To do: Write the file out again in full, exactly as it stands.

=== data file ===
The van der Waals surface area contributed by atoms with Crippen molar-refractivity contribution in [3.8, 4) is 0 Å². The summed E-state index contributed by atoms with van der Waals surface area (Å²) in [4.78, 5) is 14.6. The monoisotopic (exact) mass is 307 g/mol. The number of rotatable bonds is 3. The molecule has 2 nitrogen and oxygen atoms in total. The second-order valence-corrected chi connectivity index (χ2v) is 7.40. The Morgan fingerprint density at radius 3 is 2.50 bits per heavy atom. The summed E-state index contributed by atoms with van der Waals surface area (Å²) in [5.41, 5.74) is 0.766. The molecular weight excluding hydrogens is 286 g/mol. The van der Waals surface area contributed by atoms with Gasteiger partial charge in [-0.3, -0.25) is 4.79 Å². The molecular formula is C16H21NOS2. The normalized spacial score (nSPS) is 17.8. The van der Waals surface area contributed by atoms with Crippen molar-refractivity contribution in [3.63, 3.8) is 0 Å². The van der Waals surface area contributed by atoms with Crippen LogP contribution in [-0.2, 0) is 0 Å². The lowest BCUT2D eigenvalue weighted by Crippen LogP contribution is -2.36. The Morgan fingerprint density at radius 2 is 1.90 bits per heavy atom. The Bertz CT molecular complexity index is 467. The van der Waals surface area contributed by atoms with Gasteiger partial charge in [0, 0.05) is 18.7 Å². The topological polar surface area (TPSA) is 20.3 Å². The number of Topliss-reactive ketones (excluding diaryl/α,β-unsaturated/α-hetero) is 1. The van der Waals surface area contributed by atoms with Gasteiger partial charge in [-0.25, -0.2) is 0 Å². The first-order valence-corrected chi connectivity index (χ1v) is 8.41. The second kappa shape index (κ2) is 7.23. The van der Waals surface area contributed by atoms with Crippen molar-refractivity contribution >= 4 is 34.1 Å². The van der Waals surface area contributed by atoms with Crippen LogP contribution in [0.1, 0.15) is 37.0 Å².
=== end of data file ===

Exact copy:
The van der Waals surface area contributed by atoms with Crippen molar-refractivity contribution in [3.8, 4) is 0 Å². The summed E-state index contributed by atoms with van der Waals surface area (Å²) in [4.78, 5) is 14.6. The monoisotopic (exact) mass is 307 g/mol. The number of rotatable bonds is 3. The molecule has 2 nitrogen and oxygen atoms in total. The second-order valence-corrected chi connectivity index (χ2v) is 7.40. The Morgan fingerprint density at radius 3 is 2.50 bits per heavy atom. The summed E-state index contributed by atoms with van der Waals surface area (Å²) in [5.41, 5.74) is 0.766. The molecular weight excluding hydrogens is 286 g/mol. The van der Waals surface area contributed by atoms with Gasteiger partial charge in [-0.3, -0.25) is 4.79 Å². The molecular formula is C16H21NOS2. The normalized spacial score (nSPS) is 17.8. The van der Waals surface area contributed by atoms with Crippen molar-refractivity contribution in [3.63, 3.8) is 0 Å². The van der Waals surface area contributed by atoms with Crippen LogP contribution in [-0.2, 0) is 0 Å². The lowest BCUT2D eigenvalue weighted by Crippen LogP contribution is -2.36. The Morgan fingerprint density at radius 2 is 1.90 bits per heavy atom. The Bertz CT molecular complexity index is 467. The van der Waals surface area contributed by atoms with Gasteiger partial charge in [0, 0.05) is 18.7 Å². The topological polar surface area (TPSA) is 20.3 Å². The number of Topliss-reactive ketones (excluding diaryl/α,β-unsaturated/α-hetero) is 1. The van der Waals surface area contributed by atoms with Gasteiger partial charge in [-0.25, -0.2) is 0 Å². The first-order valence-corrected chi connectivity index (χ1v) is 8.41. The second kappa shape index (κ2) is 7.23. The van der Waals surface area contributed by atoms with Crippen molar-refractivity contribution >= 4 is 34.1 Å². The van der Waals surface area contributed by atoms with Crippen LogP contribution in [0.1, 0.15) is 37.0 Å².